If you have never poured your whole self into a game of dizzy bat, you may not know what laughter truly is. I remember the last time I played this silly game. We were training summer staff on a set of progressive field games where cabin groups switch out, moving from one activity to the other. Game times like this can easily be a boring stretch of time killing activity that keeps the kids all in one field, but that no one really enjoys. The key to caring about a relay that essentially gives group members creative ways to run from point A to point B is to find some sort of joy in it. You have to cheer with your group as if it really matters, knowing inside it is just a game. You have to throw yourself into it knowing the actual consequences with winning and losing are minimal, but the real consequences are in the release that comes from experiencing joy regardless of what it lies in.
We wanted our summer staff to understand that the game is not as important as the spirit brought to it. It’s like we are all in on the joke that this “competition,” isn’t about winners and losers. We cheer and yell for our teammates, but we know the thing we seek most is to enjoy our time together. I remember feeling that if I wanted my staff to let loose of their inhibitions and give themselves over to that sort of spirit, I would need to do the same. When my turn came, I ran across the field to the bat, planted my forehead on the grip, and spun on it 7 times. When I looked up, my equilibrium started turning circles, and I immediately tumbled to the ground. I was laughing, the staff was laughing, and for the moment, that’s all there was in the world.
Considering times like this, it is no wonder studies are showing us that laughter makes us healthier. We are in a time that seems to demand a lot of seriousness and responsibility; a time that seems to clear out any space left for humor, playfulness, and joy. Yet, I find camp offers a gateway to faith for people, partially because joy has an equal place at the table. Joy is such a release from the burdens we find ourselves compelled to carry all through the day. If we search ourselves, most of us can find plenty to take joy in: the beauty of nature, the humor of a friend, the energy released when we play, people who are there for us, the childlike ridiculousness we take part in when we are vulnerable.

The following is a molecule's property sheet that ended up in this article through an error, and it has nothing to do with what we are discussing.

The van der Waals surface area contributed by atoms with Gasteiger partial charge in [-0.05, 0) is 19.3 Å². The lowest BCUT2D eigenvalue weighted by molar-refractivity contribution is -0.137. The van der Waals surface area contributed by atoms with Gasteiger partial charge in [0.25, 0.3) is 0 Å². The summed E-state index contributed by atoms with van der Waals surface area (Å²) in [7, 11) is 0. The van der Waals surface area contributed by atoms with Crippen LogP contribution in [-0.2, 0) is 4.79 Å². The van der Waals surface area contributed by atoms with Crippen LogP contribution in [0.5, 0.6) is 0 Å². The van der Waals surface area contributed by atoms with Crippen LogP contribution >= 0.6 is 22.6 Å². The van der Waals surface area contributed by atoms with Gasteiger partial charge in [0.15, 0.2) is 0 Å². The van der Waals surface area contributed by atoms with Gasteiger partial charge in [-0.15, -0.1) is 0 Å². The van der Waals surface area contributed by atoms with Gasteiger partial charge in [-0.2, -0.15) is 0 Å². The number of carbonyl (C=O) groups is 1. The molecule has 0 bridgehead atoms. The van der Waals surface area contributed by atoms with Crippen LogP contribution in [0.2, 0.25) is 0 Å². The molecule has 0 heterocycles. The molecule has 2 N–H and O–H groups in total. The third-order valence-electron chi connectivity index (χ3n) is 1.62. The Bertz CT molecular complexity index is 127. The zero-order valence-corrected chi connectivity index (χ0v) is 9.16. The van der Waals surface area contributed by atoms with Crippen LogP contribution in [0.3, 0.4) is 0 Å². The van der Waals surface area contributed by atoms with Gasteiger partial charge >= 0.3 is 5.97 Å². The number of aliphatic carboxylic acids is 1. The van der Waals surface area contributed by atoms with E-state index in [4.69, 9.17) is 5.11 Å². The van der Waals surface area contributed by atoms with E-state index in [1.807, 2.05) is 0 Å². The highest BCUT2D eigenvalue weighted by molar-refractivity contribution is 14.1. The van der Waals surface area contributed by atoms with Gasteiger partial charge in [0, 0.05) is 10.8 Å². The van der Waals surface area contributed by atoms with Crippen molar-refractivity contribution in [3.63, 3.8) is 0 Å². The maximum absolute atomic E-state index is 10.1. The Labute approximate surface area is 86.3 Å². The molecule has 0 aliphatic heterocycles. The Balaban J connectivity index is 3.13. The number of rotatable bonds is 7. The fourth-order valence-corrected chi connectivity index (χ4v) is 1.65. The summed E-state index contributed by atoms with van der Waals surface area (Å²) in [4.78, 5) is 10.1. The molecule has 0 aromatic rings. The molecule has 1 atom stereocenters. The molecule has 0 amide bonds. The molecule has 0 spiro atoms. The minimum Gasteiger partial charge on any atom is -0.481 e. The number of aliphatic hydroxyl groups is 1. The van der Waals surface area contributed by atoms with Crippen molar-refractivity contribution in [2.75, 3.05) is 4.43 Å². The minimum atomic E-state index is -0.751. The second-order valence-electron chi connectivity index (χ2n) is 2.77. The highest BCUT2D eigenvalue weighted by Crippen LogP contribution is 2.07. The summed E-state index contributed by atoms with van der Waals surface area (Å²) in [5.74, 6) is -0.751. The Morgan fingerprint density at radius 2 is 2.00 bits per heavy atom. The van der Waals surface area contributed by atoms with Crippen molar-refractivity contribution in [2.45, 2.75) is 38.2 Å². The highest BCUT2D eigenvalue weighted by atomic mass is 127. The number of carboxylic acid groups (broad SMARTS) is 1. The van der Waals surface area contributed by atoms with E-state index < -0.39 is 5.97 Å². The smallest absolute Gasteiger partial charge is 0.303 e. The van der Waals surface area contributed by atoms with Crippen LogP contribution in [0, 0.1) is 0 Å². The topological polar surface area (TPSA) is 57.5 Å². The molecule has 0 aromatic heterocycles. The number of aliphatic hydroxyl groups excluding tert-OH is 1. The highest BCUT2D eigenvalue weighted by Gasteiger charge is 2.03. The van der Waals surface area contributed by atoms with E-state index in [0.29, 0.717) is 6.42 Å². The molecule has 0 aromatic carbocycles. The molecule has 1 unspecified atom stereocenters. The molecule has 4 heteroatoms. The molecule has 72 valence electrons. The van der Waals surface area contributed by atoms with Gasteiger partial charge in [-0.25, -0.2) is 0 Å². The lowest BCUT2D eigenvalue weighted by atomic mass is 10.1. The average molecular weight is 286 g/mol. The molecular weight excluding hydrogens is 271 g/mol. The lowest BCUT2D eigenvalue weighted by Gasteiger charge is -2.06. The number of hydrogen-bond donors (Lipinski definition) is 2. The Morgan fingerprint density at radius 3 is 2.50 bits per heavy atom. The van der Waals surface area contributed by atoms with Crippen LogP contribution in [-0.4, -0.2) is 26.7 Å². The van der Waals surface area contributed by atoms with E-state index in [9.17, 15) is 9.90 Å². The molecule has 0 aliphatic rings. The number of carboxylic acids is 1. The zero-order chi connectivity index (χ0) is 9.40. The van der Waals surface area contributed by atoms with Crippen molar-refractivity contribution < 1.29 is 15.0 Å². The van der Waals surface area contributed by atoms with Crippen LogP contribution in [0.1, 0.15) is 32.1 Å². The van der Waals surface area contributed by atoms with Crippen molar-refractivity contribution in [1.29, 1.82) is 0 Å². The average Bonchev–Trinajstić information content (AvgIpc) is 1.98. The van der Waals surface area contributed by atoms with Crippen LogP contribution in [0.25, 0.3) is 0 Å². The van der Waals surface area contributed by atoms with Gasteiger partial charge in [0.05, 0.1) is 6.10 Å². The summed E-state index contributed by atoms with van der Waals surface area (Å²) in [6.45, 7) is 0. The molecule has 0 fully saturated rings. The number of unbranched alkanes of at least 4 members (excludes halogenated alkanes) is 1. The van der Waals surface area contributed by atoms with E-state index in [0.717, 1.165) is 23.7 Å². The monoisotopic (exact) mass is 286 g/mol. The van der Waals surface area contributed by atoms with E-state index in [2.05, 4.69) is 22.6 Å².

We imagine a faith where joy has a place in all of our practices. We want to feel joy as we sing, while we pray together, when we hear a message that feels inspired by the Lord, when we are accepted as we are, when we treat each other with love that defies understanding. As I laid in Marvel Field with my head spinning, I found myself overcome with laughter. Under different circumstances I could have been totally embarrassed, but I was with a group of people I trusted and believed in. I was giving myself over to being playful, so we could all enjoy the activity more. The summer to come would be a challenging one that would test us all. I’m sure at different points we all found ourselves seeking that joy we all felt that day. I believe we all still held it within us. Joy is an exercise that makes us stronger for the future. The more we experience it, the more we will have in stock when seasons come that seem to have much less joy available.
We receive guests from many different places. Some come from places of great pain. I hope their time in our beautiful setting and their interactions with the Camp Magruder staff give them the type of joy that leads someone to laughter, possibly even a delirious sort of dizzy laughter, lying in a grassy field looking up at the sky, hearing friends all around sharing in that same joy.